“Trailing clouds of hermeneutical glory”

While we believe we come “trailing clouds of glory” from a pre-mortal past, our scripture reading comes trailing clouds of interpretation from pre-Mormon centuries of hermeneutics. Our spirits weren’t created ex nihilo, nor are our assumptions while reading. This might raise a few eyebrows, but it seems to me that we members of the Church mingle the philosophies of men with scripture on a fairly regular basis. Not so much by incorporating particular ideas into our canon (though we do that too),1 but in the very way we approach scripture to begin with. The ways we read scripture mingle the words on the page with our implicit assumptions.

I realize this sounds like an indictment. But keep in mind that, according to Mormons, not everything the serpent says (“ye shall be as gods…“) is necessarily 100% false. A revelation to Joseph Smith states that God speaks to his servants “in their weakness, after the manner of their language.” A certain amount of mingling seems inevitable, so in my view the question isn’t really about whether it happens, but what we do about it.

One thing we can do is become more aware of our assumptions. Like any good Mormon might, we can start by learning our hermeneutical genealogy. That’s an exercise far outside the scope of a blog post and explorations are already underway elsewhere.2 I want to call attention here to one particular way the Enlightenment still affects our scripture reading today: in our view of biblical scholarship.

Biblical scholar N.T. Wright views the rise of historical biblical scholarship during the Enlightenment as being “two-edged” (85).3 On one hand, such scholarship “issued a necessary and salutary challenge” to Christians. Close attention to historical context uncovers aspects of the text which have been clouded by centuries of biblical interpretation. Such analysis can help readers better appreciate why Jesus received such negative reactions to some of his declarations, for instance. On the other hand, Wright argues, “from the eighteenth century onward, several historians working from within the Enlightenment project made deliberate attempts to demonstrate that such readings would in fact undermine central Christian claims” (85). Attacks on the grounds of history, science, and morality “continue to the present day” and, Wright observes, can make Christians (including Mormons) wary of academic approaches to scripture generally.

In other words, scholarship has been largely “poised between the necessary and exciting task of historical investigation and the polemical use of rationalistic historiography as a deliberate weapon” (86). Interestingly, Wright believes these two approaches have claimed continuity with the aims of Protestant Reformers, which has left some Christians unable to distinguish between the benefits of the former and the drawbacks of the latter. The part corrupted the whole, so let’s just ignore it altogether and just “rely on what the church has always said scripture meant” (86).4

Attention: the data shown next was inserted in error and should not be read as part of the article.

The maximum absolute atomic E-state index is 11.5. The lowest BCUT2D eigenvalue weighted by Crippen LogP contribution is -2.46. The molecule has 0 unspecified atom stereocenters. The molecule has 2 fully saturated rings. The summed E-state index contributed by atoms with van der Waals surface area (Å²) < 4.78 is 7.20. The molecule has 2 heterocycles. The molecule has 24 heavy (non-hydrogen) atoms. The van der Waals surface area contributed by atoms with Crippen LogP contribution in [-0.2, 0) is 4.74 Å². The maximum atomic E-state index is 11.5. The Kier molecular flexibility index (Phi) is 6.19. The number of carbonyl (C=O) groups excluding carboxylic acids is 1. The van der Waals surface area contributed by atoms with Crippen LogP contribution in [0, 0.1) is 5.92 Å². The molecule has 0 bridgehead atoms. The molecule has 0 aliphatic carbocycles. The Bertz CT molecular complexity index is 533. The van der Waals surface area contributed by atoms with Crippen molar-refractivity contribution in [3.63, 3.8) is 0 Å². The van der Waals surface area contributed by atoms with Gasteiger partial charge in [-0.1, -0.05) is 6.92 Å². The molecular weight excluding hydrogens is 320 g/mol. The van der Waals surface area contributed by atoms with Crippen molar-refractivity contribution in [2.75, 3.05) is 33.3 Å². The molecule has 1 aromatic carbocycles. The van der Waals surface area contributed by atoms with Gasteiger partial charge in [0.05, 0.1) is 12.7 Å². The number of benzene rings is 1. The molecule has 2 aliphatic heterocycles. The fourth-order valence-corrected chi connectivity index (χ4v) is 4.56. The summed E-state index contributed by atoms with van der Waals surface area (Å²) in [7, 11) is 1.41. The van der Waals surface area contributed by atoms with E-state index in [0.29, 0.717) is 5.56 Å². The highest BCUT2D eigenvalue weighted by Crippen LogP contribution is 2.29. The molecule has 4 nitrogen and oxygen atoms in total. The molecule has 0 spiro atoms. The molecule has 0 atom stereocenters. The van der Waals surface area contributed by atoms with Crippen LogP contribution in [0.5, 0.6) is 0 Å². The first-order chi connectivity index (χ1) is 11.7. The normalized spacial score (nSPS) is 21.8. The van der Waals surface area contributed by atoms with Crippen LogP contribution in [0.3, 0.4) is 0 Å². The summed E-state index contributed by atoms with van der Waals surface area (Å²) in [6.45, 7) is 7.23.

Latter-day Saints add our own rationale: the great apostasy occurred because authority was rejected and the philosophies of man messed everything up. We, like other Christians, miss the benefits of biblical scholarship by focusing on the attacks. In our approach to scripture we mingle this “philosophy of man” (that biblical scholarship is necessarily dangerous to faith) with our approach to scripture. We end up saying: “An interpretation! An interpretation! We have an interpretation and there cannot be any more interpretation!”5

This will certainly resonate with the few LDS academics out there specializing in biblical scholarship who are reluctant to raise their hands in Sunday School to offer an alternative way of understanding some particular scripture, least of all because it wouldn’t be found “in the manual.” But if what I’ve outline above is in any way accurate, our fellow members’ suspicions aren’t without some justification. But I agree with Wright that you shouldn’t always hide your light under a bushel basket. Your work can be “a great gift of God to the church, aiding it in its task of going ever deeper into the meaning of scripture and so being refreshed and energized for the tasks to which we are called in and for the world” (134-5). He offers a few pointers to that end which can be used to help fellow Mormons recognize the utility of biblical scholarship. These aren’t near exhaustive, but they are useful. (They apply to more than biblical scholars, too. Historians, sociologists, anthropologists, etc.)

1. Recognize your own situatedness. If modern biblical scholarship has reached consensus on anything, it might be this: “the one thing it is no longer possible to do is to claim that [our studies] have come to the kind of fixed and unalterable conclusions that used to be taught in colleges and seminaries” (90-1). Scholars should be aware that “they and their debating partners write from within contexts with which they and their scholarship are in constant interaction” (91). A dose of humility, and a hesitation, is required.

2. Resistance may be overcome by reminding people that we already rely on a good deal of extra-canonical interpretations. Various scholars have provided translations of scripture, Wright reminds Christians (91). Directing this to a Mormon audience we recall that non-Mormons have had a hand in this translation thing, and we do well to remember that the Book of Mormon itself carries hallmarks of the King James Version! Even some Church leaders have done some mingling (sometimes to our great disadvantage, in my view. Joseph Fielding Smith’s reliance on Seventh Day Adventist George McReady Price comes to mind6).